Clean Code: a Handbook of Agile Software Craftmanship

Zainal Hasan |

Your code is clean if it can be easily understood by everyone in your team. Clean code can be read and enhanced by another developer other than you. Let's start how to do write clean code!

General Rule

  • Follow the standard convention for your language or your framework
  • Keep it simple stupid. Simpler is always better. Reduce complexity as much as possible
  • Boy scout rule. Leave the campground cleaner than you found it
  • Always find the root cause

Code Smells

  • Rigidity. The software is difficult to change. A small change causes a cascade of subsequent changes
  • Fragility. The software breaks in many places due to a single change
  • Immobility. You cannot reuse parts of the code in other projects because of involved risks and high effort
  • Opacity. The code is hard to understand
  • Needless Complexity
  • Needless Repetition


  • Keep configurable data at high levels
  • Prefer polymorphism to if/else or switch/case
  • Separate multi-threading code
  • Prevent over configure-ability
  • Use dependency injection
  • Follow the Law of Demeter. A class should know only its direct dependencies

Object and Data Structures

  • Hide internal structure
  • Prefer data structures
  • Avoid hybrids structures (half object and half data)
  • It should be small
  • Do one thing
  • A small number of instance variables
  • The base class should know nothing about their derivatives
  • Better to have many functions than to pass some code into a function to select a behavior
  • Prefer non-static methods to static methods


  • Small
  • Do one thing
  • Use descriptive names
  • Prefer fewer arguments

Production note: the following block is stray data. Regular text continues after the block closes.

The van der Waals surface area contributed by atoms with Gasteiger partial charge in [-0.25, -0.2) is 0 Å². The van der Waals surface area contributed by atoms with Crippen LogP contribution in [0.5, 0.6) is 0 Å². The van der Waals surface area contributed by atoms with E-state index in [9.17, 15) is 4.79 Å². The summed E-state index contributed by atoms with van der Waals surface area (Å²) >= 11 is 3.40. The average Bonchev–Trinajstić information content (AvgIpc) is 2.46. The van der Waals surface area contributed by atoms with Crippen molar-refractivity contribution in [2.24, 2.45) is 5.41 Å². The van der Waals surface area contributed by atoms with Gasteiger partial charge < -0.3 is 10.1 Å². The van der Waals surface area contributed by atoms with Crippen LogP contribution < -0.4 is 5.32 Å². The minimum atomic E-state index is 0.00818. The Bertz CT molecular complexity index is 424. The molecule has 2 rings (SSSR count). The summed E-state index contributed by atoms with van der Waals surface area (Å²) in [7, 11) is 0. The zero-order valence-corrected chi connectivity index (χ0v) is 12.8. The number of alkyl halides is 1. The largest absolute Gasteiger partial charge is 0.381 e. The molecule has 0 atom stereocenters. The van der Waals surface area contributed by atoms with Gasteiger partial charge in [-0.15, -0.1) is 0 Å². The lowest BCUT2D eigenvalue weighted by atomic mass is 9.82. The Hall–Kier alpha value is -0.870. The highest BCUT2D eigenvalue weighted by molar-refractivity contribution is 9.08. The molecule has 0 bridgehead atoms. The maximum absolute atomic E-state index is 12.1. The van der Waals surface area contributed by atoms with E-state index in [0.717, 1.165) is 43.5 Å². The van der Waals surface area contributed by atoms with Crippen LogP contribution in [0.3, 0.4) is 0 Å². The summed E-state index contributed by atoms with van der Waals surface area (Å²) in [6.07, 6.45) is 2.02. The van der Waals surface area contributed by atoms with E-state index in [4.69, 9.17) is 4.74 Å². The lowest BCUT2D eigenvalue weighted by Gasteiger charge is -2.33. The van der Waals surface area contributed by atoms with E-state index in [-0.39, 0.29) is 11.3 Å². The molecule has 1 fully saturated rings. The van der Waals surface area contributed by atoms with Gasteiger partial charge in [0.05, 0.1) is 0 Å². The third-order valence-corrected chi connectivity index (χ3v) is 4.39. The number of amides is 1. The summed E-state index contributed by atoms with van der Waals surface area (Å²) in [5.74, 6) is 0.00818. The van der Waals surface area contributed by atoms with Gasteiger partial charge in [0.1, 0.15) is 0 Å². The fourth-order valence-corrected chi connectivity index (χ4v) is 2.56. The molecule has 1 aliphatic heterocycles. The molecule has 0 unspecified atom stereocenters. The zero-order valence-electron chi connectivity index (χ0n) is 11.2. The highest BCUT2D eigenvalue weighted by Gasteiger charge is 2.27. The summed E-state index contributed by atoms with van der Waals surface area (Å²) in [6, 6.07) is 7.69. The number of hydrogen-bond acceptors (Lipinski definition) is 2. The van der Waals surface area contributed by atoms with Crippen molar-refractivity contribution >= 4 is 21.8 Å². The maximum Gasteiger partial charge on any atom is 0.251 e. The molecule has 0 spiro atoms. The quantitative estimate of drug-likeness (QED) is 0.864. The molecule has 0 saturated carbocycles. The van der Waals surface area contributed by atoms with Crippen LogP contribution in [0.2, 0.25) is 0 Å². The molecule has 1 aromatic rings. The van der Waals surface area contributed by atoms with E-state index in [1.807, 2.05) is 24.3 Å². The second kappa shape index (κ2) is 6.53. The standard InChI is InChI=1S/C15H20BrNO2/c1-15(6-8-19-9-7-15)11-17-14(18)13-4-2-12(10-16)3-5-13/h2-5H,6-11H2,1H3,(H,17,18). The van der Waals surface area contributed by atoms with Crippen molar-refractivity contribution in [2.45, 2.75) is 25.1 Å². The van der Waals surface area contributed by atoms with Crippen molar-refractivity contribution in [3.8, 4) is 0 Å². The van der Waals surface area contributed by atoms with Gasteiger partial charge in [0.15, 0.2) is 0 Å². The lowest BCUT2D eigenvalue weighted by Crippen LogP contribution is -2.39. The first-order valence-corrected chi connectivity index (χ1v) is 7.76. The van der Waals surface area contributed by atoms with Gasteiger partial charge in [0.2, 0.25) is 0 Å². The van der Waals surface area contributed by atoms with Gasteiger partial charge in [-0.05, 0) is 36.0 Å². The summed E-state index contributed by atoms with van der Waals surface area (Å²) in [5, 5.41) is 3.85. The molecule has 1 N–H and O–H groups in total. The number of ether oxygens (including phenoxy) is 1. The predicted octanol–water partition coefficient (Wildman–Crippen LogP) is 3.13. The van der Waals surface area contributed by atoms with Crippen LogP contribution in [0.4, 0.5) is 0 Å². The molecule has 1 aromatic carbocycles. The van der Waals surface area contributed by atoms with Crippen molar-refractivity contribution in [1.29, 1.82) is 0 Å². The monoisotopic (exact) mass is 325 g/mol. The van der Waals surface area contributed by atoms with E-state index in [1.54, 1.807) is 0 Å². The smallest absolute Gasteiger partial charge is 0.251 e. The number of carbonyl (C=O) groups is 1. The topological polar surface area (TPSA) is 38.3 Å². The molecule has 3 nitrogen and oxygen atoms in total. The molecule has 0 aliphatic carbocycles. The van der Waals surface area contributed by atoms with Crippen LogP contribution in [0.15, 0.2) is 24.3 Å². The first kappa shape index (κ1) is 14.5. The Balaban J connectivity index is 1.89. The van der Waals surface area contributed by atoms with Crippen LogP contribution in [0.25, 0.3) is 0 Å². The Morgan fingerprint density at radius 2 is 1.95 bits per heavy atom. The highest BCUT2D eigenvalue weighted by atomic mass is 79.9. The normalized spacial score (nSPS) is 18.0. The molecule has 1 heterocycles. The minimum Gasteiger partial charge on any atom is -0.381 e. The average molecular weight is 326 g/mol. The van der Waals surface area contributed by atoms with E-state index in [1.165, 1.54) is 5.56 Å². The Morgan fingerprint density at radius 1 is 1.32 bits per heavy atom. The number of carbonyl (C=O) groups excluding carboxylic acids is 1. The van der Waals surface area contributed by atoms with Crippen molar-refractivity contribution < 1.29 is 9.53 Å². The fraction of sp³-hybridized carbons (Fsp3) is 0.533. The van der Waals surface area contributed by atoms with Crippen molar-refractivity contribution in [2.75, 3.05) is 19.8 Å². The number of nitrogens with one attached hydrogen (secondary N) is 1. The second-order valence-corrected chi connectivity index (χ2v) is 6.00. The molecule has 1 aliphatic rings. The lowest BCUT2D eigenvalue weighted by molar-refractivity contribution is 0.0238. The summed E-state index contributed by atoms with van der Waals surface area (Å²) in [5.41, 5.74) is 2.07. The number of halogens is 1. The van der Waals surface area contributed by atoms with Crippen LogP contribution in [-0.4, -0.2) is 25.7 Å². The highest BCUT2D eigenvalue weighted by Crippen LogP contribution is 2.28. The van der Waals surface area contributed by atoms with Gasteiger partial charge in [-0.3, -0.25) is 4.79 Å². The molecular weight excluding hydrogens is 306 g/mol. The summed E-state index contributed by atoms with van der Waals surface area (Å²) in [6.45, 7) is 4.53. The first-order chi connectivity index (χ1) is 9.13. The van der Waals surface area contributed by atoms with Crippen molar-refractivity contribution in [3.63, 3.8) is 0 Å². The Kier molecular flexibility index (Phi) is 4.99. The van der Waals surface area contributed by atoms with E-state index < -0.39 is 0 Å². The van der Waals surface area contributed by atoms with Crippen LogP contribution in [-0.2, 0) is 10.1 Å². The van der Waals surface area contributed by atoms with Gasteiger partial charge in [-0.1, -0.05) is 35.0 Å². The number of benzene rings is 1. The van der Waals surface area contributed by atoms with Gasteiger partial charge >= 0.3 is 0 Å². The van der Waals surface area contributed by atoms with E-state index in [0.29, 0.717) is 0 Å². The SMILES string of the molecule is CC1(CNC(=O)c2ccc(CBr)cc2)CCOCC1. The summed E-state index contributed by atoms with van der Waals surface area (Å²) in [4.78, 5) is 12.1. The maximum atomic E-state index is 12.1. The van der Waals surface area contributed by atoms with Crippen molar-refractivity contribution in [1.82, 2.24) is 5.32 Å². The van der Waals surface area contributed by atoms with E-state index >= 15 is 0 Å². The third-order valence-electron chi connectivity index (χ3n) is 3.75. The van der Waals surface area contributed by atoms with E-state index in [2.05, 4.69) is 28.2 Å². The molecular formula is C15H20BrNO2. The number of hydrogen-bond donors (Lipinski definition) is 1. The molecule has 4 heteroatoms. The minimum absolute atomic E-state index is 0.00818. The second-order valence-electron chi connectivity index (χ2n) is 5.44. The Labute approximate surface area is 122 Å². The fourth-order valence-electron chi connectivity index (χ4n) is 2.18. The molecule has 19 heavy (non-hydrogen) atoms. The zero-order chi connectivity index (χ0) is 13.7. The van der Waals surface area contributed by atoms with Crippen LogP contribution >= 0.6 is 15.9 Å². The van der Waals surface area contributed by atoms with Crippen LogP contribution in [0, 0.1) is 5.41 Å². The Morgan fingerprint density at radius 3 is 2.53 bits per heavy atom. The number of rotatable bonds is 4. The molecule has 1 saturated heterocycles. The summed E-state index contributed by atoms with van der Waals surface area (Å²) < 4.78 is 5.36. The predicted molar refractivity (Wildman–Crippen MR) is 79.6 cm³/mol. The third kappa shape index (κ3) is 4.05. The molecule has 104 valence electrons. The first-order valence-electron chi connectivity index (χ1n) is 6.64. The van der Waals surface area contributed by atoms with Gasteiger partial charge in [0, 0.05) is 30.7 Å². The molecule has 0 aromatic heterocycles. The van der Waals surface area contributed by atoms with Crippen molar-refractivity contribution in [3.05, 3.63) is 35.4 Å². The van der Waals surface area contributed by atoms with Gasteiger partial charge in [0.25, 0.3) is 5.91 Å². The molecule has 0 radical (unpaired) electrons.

• Have no side effects
  • Don't use flag arguments. Split method into several independent ones


  • Don't be redundant
  • Don't add obvious noise
  • Don't use closing brace comments
  • Don't comment out code. Just remove it
  • Always try to explain yourself with code
  • Use as an explanation of intent
  • Use as clarification of code
  • Use as a warning of consequences


  • Keep lines short
  • Don't break indentation
  • Separate concepts vertically
  • Don't use horizontal alignment
  • Related code should appear vertically dense.
  • Declare variables close to their usage.
  • Place functions in the downward direction
  • Similar functions should be close
  • Use white space to associate related things and disassociate weakly related things


  • Be consistent
  • Put the processing for boundary conditions in one place
  • Use explanatory variables.
  • Avoid negative conditionals
  • Don't write methods that only work correctly depending on the external state.
  • Prefer dedicated value objects to primitive types

Naming Convention

  • Choose descriptive and unambiguous names
  • Make a meaningful distinction
  • Use pronounceable names
  • Use searchable names
  • Replace magic numbers with named constants
  • Avoid encodings
  • Don't append prefixes or type information


  • One assert per test
  • Readable
  • Fast
  • Independent
  • Repeatable


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